St. Pauls Cathedral- Another city, another gorgeous cathedral. Just another reminder that our churches pale in comparison in the states. It sits atop the highest point in the city of London and is an Anglican church. One of the coolest things we learned was that as WWII was winding down, the British people and army wanted to do something to honor the fallen American men. The American Memorial Chapel was paid for and sponsored by the British people and is dedicated to the Americans that lost their lives in WWII. There is a book containing the names of the fallen located in the special American wing, and the page is turned once a day by a man wearing white gloves. Although photography isn’t permitted inside the cathedral, I have provided several photos via google below to showcase the beauty.
Changing of the Guard- We were able to catch the iconic ceremony of the changing of the guards at Buckingham Palace. The guards are all active soldiers and we were informed that they much prefer live combat to being gawked at by thousands of tourists daily 🙂
Tower of London- The Tower has served variously as an armory, a treasury, a menagerie., the home of the Royal Mint, a public records office, and the home of the Crown Jewels of England. It was really fun to walk around and talk to a real live beef-eater: the nick name for the guards!
London Eye- I have to admit the London Eye was a really great view and very fun experience but a bit overpriced. The ride is largely like a ferris wheel, with you and about 10-15 others encapsulated in a slow-moving glass bean. One revolution takes about 30 minutes and the views of London were unrivaled by anything else.
Stonehenge- Another mind boggling historic site, Stonehenge is in the middle of the most dense complex of Neolithic and Bronze Age monuments in England, including several hundred burial mounds and archaeologists believe it was built anywhere from 3000 BC to 2000 BC. Amazingly, each summer solstice the central Altar stone aligns with the Slaughter stone, Heel stone and the rising sun to the northeast. The sun rises right over Stonehenge, perfectly aligned.
Bath and the Roman Baths- The Roman baths are a well-preserved site for Roman public bathing. The water bubbles up from the ground at temperature over 100 degrees F. Folklore presents us with a story of a Celtic King who was cured of leprosy in the spring waters. The town of Bath sprung up as a spa town and became most popular during the Roman occupation of England. The water itself is green because exposure to air causes algae growth, but in Roman times the baths were covered by a ceiling. In the pump room, there is safe, fresh spring water to try and taste (it is weirdly hot). The actual “bath” water is no longer safe to bathe in though because it is pumped through lead pipes!! (yikes).
The city of Bath is absolutely adorable and worth visiting by itself as well! The street performers are wonderful, there is some great ice cream and the bath pasty- a wonderful croissant like roll filled with a sort of pot-roast stew. Hearty and delicious.
Windsor Castle- In Jeff Schuetz’ words: “I’ve seen enough castles.” Yes, it is true we did see A LOT of castles, and nothing really can compare to the Palace of Versailles but Windsor was worth a visit. The best thing is that it is actually INHABITED- imagine that! A flag flying over the castle tells the public whether the Queen is in or not. The Union Jack flag signifies she is out on business while the Queen’s flag flies when Liz is in! My favorite was Queen Mary’s doll house- it has working lights, monogrammed linens and a garage full of cars with working engines Equal parts ridiuclous and wonderful it really makes the Barbie dream house look like a ramble shack.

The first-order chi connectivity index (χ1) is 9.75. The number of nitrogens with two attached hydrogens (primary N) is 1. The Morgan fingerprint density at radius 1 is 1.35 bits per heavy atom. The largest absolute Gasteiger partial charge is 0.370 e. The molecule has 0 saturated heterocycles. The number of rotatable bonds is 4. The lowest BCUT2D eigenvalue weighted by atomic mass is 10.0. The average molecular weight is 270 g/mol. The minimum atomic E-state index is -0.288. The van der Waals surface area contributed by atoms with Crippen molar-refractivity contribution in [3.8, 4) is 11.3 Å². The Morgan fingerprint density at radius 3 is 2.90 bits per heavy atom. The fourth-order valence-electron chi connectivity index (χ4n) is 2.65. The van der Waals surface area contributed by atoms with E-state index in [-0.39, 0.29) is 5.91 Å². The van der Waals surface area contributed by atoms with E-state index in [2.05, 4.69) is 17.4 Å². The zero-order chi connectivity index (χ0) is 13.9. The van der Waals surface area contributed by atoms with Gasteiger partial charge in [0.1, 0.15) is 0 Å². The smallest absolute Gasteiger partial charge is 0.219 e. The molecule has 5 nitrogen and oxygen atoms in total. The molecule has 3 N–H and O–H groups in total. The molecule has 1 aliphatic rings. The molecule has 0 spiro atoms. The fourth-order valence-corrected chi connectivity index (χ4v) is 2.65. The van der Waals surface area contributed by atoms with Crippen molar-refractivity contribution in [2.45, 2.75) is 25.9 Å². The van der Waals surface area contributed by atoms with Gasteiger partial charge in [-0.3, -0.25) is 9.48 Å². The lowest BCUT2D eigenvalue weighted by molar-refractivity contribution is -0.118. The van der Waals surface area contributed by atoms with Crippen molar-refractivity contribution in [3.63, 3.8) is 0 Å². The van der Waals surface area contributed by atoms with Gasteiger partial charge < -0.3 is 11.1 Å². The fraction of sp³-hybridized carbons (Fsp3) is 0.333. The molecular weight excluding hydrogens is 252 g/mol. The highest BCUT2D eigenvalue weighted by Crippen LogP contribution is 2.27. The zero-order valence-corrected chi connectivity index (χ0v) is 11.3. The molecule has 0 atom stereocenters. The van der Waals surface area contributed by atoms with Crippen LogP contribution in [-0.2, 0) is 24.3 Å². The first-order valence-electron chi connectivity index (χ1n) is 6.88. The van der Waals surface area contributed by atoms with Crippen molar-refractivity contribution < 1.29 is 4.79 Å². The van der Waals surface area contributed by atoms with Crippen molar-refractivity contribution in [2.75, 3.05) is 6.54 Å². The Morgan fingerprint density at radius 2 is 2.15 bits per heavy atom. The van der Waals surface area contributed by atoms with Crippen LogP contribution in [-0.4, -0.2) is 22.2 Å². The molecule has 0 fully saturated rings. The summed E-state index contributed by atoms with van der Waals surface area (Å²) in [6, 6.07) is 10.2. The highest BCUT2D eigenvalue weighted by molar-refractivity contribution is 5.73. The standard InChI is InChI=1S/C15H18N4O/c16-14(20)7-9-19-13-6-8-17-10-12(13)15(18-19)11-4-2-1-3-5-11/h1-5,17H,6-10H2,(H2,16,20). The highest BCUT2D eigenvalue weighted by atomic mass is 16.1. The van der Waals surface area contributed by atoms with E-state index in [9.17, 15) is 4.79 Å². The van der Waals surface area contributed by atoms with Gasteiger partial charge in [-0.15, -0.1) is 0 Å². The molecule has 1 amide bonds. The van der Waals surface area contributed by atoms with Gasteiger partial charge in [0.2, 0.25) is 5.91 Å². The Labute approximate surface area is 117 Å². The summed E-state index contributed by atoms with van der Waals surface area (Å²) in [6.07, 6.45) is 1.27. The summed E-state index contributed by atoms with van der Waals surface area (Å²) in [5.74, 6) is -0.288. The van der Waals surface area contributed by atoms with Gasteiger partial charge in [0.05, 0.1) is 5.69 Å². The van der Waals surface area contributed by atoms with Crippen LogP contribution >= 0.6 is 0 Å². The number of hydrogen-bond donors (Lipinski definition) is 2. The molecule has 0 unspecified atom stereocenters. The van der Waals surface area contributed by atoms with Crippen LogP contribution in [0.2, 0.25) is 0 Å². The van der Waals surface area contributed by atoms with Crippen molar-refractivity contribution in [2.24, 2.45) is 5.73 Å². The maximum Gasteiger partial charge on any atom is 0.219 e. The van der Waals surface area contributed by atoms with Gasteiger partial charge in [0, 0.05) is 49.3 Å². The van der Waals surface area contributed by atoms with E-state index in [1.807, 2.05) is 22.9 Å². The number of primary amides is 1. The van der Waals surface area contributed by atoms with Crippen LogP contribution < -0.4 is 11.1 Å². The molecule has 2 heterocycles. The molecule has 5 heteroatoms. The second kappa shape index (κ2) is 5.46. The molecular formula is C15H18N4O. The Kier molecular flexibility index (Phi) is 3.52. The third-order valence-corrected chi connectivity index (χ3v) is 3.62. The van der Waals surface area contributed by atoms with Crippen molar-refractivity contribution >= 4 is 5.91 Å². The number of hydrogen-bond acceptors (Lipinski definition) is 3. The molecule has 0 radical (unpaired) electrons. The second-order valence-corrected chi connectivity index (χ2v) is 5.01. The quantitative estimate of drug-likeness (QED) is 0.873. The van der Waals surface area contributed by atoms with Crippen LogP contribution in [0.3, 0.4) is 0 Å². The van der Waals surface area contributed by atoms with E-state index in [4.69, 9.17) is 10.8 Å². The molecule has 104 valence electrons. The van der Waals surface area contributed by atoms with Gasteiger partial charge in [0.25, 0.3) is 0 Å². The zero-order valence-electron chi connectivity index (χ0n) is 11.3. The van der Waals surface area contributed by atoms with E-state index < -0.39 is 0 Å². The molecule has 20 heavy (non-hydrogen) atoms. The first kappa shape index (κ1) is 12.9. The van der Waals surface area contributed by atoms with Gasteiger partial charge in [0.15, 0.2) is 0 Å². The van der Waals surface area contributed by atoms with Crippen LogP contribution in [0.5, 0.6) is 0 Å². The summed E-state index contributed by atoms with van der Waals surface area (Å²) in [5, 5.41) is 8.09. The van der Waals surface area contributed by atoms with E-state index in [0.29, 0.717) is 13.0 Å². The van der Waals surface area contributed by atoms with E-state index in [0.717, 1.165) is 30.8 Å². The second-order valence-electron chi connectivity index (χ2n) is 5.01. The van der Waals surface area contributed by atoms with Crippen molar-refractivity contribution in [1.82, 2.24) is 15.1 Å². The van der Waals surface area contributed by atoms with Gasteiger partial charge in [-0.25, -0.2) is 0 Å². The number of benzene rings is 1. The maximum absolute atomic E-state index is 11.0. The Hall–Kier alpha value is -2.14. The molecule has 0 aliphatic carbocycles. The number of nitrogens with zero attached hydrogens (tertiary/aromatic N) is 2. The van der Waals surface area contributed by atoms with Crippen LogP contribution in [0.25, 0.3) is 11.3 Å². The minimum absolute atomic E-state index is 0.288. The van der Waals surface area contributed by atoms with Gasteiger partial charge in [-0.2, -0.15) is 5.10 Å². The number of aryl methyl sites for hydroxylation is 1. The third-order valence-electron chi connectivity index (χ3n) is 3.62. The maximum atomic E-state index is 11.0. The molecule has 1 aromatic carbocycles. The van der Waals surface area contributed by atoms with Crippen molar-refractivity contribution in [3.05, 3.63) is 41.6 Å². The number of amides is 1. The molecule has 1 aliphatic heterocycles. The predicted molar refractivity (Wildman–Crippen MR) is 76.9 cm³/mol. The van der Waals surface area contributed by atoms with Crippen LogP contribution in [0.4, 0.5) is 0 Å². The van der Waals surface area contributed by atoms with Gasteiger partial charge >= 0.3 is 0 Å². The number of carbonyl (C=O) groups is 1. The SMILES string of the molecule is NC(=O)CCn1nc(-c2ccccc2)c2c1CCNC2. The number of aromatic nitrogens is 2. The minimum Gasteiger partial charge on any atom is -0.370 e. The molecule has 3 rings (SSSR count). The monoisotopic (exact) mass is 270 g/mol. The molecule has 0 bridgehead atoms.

Harry Potter Tour- The moment you have all been waiting for. It was glorious. The real sets, costumes, wigs, makeup, everything. It’s all there. I was surprised to see how small some of the sets were, and seeing the process behind the movies was really awesome. Getting to the Warner Bros Studio though was a production- first an underground train, then overground and then a bus but I made it!! For any Potter fan it is an absolutely must-do. Fun fact: the actor that plays Hagrid is really only 6’2”. There is a body double for him for full-body scenes, shoes with lifts are used and furniture tricks are used to make him appear taller and bigger. The rest of the cast would be shot with large furniture to appear small while Hagrid would be shot with small furniture to appear, well, gigantic. He also had an animatronic head that was full-giant sized when it was needed. I geeked out for
a few 4 hours, sue me.
Harrods- My mom and I desperately wanted to visit the luxury department store in London and we were awestruck by the massive production it is! It is the largest department store in Europe and boasts luxury men’s & women’s departments including luxury accessories and shoes, as well as wine, spirits, cigars, a “fine watch room”, cosmetics, an entire top-end food hall, homeware, a toy kingdom, technology room, and even a Harrod’s Gift shop…. for a department store.
Friday was my return to Galway. I jumped on a flight back to Shannon, Ireland while my parents took a flight back to MSP. It was hard to say good bye yet again, but I’m on the home stretch! I can’t believe I only have 16 days left. My guess is I will write 1 more post here and maybe another post after I get back and re-experience culture shock! Right now I am studying for my three finals on May 7th and 8th and then I might go on one last hike somewhere in Ireland before I head home on the 14th! Thankfully I have an interview lined up the week I get back because my bank account is very sad after all my travels despite me being extremely happy about all the travels!
Sending love from a windy day in Ireland that is forcing me to study,